The jukebox was playing Beach Boys then, the song's sunny theme a stark contrast to the chilly and windy weather outside on the streets. The man by the window got another refill on his coffee and the hookers behind them kept on their whispered conversation, the exchange interrupted by quiet, nostalgic laughter from time to time. He could easily have listened in on their talk, but wasn't particularly interested in the trials and tribulations of street girls.
The red-haired waitress named Rosie was busy down in a corner, still humming along to the tune playing on the jukebox. A glance over at the clock told him he still had to wait another thirty minutes before he was allowed back at the Palace. He was getting bored, really bored and quickly too. He almost wished a robber would show up and give him something to do. Nothing like a decent fight to keep the boredom at bay. Not that it would be much of a fight, unless the robbers turned out to be about as human as himself. Oh well;
"Are you sure you're okay?" He asked the blonde next to him, hoping she'd bring him out of his misery. She was chewing absentmindedly on a piece of pie and jumped when he spoke. She slowly finished her bite and then turned to him. The fork dangling from between her index finger and thumb. He could tell that she was deciding between lying some more, or telling the truth, and prodded gently enough to make Esme proud; "It's just that, you look like shit." Alright, maybe not that proud. But since when has a little comic relief ever hurt anyone? She was way too gorgeous to ever take it as an insult anyway.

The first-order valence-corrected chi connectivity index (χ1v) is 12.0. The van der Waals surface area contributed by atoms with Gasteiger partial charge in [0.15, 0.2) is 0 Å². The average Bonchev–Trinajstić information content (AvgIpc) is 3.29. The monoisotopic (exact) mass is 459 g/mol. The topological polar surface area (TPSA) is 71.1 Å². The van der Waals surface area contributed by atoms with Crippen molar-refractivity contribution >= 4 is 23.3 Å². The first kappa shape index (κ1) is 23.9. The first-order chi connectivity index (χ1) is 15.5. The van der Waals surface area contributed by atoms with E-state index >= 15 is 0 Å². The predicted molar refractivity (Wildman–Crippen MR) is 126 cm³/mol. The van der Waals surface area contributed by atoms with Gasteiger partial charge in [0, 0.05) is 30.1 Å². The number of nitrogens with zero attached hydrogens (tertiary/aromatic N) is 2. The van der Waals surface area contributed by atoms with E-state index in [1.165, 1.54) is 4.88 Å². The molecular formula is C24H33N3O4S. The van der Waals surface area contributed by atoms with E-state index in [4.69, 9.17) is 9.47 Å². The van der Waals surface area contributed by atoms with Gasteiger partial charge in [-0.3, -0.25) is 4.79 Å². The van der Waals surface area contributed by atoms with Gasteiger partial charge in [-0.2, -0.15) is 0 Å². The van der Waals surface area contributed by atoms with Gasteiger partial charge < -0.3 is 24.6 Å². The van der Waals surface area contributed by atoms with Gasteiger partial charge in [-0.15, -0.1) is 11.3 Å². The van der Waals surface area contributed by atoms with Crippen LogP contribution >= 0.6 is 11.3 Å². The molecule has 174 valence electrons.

She did actually laugh a little at his words and he immediately decided that she should never do anything but laugh. He was a very taken man with a very…possessive girlfriend, but even he had to admit that the girl looked even more amazing when she smiled. But soon she was back in her more demure mood, forehead once again set in a frown and her shoulders tense underneath the jacket.
"It's just one of those days, you know." She grimaced, locking her fingers in place around the coffee mug in front of her. He made a face as if to say 'Yes, I know', and that was all it took for her to elaborate. She took a mouthful of coffee and crossed one leg over the other where she sat. The brown boot on her foot moving up and down in tune to the music.
"I just came from Thanksgiving dinner with my-" she began and then trailed off, her brows furrowed while she thought of the right word. Her foot paused too and for some reason it made him have to stifle a laugh. "With my family. My mom, my brother and my step-brother and his girlfriend - my best friend. And my mom's new…fiancé and his kids. He's my ex's dad…it's all a big mess. My ex was there too, with his new girlfriend."
"And it sucks to be around your ex and his new girl." He concluded, deliberately shifting in his seat and pretending to take a sip of his coffee that was well on the way to cold.
"No," she objected, and then laughed a little. "God no, that's so over." Her reaction caught him by surprise, and it must have showed because she had another sip of coffee and went on with her story.
Ridiculously pleased with having gotten the sad girl to open up, he rested his head in his hand and listened. "I always had to try so hard around him," the blonde continued, her pie now forgotten on its plate. "I was never enough, or maybe I was too much, I don't know… But we did the whole on-again-off-again thing for what felt like a million years before I realized how exhausting it is being around someone that can't accept you for who you are. We're not right together like that, it just took us way too long to realize." She concluded, tucking a stray curl back in place. "So we're just friends now…or maybe I should say step-siblings…ew." She shivered a little at the thought, and then laughed at her own reaction.